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Investigating the Dreaded ‘Check Engine’ Alert

(Photo by Bill Pugliano/Getty Images)
(Photo by Bill Pugliano/Getty Images)

I used to drive a car whose check engine light was always on, even though I got it checked, it was still on for no reason. My car now features a “low tire” light. My tires are fine.  Read on, there’s more to it than just an annoying light.

Few automobile problems are more vexing than the “check engine” light. When the light comes on, it may mean you simply didn’t tighten your gas cap enough after filling up – or it could mean there’s major trouble brewing in your catalytic converter.

CarMD.com, a seller of do-it-yourself tools to help you diagnose problems with your car, has compiled a list of the most common reasons the “check engine” light comes on, based on its database of engine repair information, which is compiled by automotive technicians. (They receive a fee in exchange for contributing data.) Art Jacobson, the company’s vice president, said it is important to find out why the light is on because “small problems can lead to big price tags” if necessary repairs aren’t completed.

Here’s the list:

1. Replace the oxygen sensor. The sensor is a device that measures oxygen in the car’s exhaust and helps regulate how much fuel the engine needs to operate. If it’s faulty, it will make the car use more fuel than needed – and end up raising your fuel costs as much as 40 percent, Mr. Jacobson said. “The vehicle will run fine, but it will inject more fuel and you’ll buy it more often,” he says. Replacing the sensor usually costs less than $200.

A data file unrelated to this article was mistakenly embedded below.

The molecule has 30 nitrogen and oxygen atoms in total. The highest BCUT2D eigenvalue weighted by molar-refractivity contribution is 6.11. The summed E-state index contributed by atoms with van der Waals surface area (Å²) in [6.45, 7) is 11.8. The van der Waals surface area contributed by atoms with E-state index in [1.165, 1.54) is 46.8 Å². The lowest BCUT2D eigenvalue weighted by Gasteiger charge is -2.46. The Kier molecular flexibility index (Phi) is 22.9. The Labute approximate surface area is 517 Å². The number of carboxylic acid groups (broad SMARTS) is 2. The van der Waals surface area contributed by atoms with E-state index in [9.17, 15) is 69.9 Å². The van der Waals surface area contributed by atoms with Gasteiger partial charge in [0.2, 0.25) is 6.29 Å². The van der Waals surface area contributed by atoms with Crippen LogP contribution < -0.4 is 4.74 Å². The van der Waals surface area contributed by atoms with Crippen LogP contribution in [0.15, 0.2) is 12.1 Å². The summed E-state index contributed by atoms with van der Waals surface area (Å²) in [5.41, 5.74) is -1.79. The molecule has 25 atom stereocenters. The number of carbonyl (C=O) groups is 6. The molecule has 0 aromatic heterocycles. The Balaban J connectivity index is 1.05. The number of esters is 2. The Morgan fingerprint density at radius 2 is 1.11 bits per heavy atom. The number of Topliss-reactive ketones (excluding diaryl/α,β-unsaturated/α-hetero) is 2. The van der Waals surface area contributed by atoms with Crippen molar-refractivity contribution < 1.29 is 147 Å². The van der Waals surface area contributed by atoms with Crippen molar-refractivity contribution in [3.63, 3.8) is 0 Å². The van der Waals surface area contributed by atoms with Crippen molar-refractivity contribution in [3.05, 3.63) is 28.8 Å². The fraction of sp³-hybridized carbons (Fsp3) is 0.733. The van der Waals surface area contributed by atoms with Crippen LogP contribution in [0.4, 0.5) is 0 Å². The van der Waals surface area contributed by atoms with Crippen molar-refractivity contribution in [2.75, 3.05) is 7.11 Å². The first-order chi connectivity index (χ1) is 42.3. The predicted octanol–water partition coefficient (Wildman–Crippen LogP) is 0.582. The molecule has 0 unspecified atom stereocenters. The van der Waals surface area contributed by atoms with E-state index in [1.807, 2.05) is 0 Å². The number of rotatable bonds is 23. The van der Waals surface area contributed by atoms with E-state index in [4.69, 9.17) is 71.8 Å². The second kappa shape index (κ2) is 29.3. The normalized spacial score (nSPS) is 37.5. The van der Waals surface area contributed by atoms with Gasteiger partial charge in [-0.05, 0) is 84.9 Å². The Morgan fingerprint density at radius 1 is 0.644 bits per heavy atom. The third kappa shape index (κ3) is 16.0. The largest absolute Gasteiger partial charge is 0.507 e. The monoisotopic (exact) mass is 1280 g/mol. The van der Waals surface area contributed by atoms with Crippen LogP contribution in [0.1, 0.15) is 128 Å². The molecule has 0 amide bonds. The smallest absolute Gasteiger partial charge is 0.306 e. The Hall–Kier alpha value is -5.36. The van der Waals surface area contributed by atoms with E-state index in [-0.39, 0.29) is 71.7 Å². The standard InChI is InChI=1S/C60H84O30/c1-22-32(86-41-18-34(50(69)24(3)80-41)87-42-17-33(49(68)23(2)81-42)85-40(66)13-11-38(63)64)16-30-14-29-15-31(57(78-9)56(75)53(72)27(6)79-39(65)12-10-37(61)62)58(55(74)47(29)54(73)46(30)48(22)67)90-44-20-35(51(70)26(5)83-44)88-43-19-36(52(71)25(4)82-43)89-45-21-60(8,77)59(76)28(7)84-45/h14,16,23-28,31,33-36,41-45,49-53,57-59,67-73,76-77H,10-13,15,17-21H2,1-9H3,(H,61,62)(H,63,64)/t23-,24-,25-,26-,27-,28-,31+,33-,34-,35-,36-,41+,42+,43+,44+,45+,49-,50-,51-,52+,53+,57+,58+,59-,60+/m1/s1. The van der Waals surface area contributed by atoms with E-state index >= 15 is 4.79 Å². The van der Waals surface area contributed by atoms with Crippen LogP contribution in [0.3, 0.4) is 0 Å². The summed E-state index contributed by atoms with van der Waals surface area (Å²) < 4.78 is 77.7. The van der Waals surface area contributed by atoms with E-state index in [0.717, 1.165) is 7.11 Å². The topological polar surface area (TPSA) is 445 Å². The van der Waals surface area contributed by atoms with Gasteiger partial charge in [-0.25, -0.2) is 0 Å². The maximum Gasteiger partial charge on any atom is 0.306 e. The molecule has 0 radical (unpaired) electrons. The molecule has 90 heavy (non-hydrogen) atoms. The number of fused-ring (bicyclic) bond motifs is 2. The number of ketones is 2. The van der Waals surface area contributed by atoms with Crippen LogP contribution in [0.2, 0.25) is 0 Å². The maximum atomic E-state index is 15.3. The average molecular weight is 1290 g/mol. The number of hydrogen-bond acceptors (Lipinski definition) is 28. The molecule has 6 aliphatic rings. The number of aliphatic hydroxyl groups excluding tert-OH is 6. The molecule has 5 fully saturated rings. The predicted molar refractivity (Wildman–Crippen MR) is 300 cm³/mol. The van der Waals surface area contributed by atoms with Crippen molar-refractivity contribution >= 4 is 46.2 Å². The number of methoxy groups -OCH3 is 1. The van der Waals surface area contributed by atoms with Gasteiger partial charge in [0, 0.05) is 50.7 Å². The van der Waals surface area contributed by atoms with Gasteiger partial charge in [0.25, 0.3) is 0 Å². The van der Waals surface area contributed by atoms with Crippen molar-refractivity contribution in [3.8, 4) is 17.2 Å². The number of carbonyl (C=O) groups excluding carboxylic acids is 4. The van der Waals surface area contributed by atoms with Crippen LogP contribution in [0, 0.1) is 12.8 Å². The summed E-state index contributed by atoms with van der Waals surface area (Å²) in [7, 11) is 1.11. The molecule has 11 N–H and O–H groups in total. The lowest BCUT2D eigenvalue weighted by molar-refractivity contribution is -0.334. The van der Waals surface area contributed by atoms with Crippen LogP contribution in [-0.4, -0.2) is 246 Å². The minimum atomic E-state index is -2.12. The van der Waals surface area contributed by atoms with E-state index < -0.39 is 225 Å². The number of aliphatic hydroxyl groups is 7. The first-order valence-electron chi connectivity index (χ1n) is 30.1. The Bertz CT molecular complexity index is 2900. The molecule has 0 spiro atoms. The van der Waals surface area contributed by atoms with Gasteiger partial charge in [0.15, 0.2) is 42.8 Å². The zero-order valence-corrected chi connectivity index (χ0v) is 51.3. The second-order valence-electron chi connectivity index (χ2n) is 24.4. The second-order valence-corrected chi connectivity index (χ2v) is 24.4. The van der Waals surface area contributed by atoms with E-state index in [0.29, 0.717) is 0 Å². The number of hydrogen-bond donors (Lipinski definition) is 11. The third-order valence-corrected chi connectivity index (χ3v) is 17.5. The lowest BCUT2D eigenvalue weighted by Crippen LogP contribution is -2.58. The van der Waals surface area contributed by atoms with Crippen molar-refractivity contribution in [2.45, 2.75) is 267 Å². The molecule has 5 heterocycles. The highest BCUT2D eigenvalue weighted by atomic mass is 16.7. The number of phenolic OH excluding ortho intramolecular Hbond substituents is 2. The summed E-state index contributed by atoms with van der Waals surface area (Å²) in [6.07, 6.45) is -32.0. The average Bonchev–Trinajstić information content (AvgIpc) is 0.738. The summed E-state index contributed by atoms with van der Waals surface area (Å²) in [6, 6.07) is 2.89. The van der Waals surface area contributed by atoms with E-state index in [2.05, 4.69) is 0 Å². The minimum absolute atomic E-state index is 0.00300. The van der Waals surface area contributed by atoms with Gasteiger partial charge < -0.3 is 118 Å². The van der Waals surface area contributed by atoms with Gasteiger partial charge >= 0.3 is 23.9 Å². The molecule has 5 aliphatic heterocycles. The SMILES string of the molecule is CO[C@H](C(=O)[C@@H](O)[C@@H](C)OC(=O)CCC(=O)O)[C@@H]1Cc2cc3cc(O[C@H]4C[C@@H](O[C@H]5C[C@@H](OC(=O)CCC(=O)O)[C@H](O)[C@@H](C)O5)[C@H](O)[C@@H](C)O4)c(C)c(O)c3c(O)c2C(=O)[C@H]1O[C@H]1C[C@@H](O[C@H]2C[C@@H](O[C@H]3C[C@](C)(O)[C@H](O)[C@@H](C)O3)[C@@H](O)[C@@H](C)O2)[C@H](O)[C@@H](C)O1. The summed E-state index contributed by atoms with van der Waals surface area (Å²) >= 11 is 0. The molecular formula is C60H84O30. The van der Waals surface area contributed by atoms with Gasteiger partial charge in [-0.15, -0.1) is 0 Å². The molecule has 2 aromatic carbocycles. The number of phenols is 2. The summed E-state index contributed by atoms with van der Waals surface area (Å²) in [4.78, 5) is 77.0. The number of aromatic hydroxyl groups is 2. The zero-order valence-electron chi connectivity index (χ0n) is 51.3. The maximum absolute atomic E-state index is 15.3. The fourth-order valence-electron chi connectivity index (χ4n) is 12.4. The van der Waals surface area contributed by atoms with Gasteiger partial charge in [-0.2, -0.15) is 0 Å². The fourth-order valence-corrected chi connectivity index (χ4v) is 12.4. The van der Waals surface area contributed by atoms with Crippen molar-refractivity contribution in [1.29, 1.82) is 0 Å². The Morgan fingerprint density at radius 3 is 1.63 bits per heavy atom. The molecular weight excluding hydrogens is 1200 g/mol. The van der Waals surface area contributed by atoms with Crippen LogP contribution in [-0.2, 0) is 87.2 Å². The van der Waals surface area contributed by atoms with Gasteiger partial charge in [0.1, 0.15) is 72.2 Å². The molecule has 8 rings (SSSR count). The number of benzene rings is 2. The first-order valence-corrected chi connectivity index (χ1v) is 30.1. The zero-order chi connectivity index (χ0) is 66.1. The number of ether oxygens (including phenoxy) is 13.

2. Inspect for a loose or cracked gas cap. If you don’t tighten the gas cap enough, or if it’s broken, gas can evaporate into the air, wasting fuel. A new gas cap typically costs less than $3.

3. Replace the catalytic converter. The catalytic converter reduces toxic emissions and can be an expensive (as much as $2,000) repair. Typically, this part won’t fail unless you repeatedly ignore problems with faulty oxygen sensors or spark plugs. So its ranking suggests a lot of routine repairs aren’t getting done.

4. Replace the mass air flow sensor. This device measures air coming into the engine. Problems here can be prevented by changing the air filter when you have your oil changed – for a cost of about $20. If you don’t, and dust builds up on the sensor, you could be in for a $400 repair.

5. Replace the spark plugs. Changing spark plugs typically costs a few dollars a plug if you do it yourself. Again, if not replace

via Investigating the Dreaded ‘Check Engine’ Alert – Yahoo! Finance.

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